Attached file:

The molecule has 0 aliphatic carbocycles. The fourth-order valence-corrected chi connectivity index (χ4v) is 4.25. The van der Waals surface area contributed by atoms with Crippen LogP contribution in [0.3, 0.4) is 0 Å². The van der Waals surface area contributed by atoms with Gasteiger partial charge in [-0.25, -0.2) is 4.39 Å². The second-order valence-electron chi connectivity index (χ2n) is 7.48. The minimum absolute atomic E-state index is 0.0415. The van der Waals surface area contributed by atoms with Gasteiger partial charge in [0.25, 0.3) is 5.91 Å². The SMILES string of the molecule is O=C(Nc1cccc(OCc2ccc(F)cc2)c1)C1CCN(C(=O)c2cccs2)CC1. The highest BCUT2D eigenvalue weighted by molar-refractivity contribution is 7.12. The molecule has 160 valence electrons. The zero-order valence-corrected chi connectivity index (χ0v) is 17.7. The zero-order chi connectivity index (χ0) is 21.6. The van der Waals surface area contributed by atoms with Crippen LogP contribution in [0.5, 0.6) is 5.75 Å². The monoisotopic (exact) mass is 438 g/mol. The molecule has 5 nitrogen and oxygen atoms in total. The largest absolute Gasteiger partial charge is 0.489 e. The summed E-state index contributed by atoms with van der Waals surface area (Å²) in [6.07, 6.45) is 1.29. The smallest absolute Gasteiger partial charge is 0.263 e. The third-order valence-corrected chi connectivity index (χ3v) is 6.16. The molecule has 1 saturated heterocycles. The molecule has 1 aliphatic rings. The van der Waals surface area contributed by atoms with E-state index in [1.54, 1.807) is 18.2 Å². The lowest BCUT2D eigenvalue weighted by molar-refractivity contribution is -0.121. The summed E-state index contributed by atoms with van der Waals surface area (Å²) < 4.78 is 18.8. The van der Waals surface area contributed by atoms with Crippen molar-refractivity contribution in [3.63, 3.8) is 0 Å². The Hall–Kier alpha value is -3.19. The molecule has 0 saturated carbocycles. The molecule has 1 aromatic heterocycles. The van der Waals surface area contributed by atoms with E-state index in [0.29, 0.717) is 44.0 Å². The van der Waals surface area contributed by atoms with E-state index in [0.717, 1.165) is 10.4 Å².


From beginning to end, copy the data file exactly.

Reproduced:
The molecule has 0 aliphatic carbocycles. The fourth-order valence-corrected chi connectivity index (χ4v) is 4.25. The van der Waals surface area contributed by atoms with Crippen LogP contribution in [0.3, 0.4) is 0 Å². The van der Waals surface area contributed by atoms with Gasteiger partial charge in [-0.25, -0.2) is 4.39 Å². The second-order valence-electron chi connectivity index (χ2n) is 7.48. The minimum absolute atomic E-state index is 0.0415. The van der Waals surface area contributed by atoms with Gasteiger partial charge in [0.25, 0.3) is 5.91 Å². The SMILES string of the molecule is O=C(Nc1cccc(OCc2ccc(F)cc2)c1)C1CCN(C(=O)c2cccs2)CC1. The highest BCUT2D eigenvalue weighted by molar-refractivity contribution is 7.12. The molecule has 160 valence electrons. The zero-order valence-corrected chi connectivity index (χ0v) is 17.7. The zero-order chi connectivity index (χ0) is 21.6. The van der Waals surface area contributed by atoms with Crippen LogP contribution in [0.5, 0.6) is 5.75 Å². The monoisotopic (exact) mass is 438 g/mol. The molecule has 5 nitrogen and oxygen atoms in total. The largest absolute Gasteiger partial charge is 0.489 e. The summed E-state index contributed by atoms with van der Waals surface area (Å²) in [6.07, 6.45) is 1.29. The smallest absolute Gasteiger partial charge is 0.263 e. The third-order valence-corrected chi connectivity index (χ3v) is 6.16. The molecule has 1 saturated heterocycles. The molecule has 1 aliphatic rings. The van der Waals surface area contributed by atoms with E-state index in [1.54, 1.807) is 18.2 Å². The lowest BCUT2D eigenvalue weighted by molar-refractivity contribution is -0.121. The summed E-state index contributed by atoms with van der Waals surface area (Å²) < 4.78 is 18.8. The van der Waals surface area contributed by atoms with Crippen molar-refractivity contribution in [3.63, 3.8) is 0 Å². The Hall–Kier alpha value is -3.19. The molecule has 0 saturated carbocycles. The molecule has 1 aromatic heterocycles. The van der Waals surface area contributed by atoms with E-state index in [0.29, 0.717) is 44.0 Å². The van der Waals surface area contributed by atoms with E-state index in [0.717, 1.165) is 10.4 Å².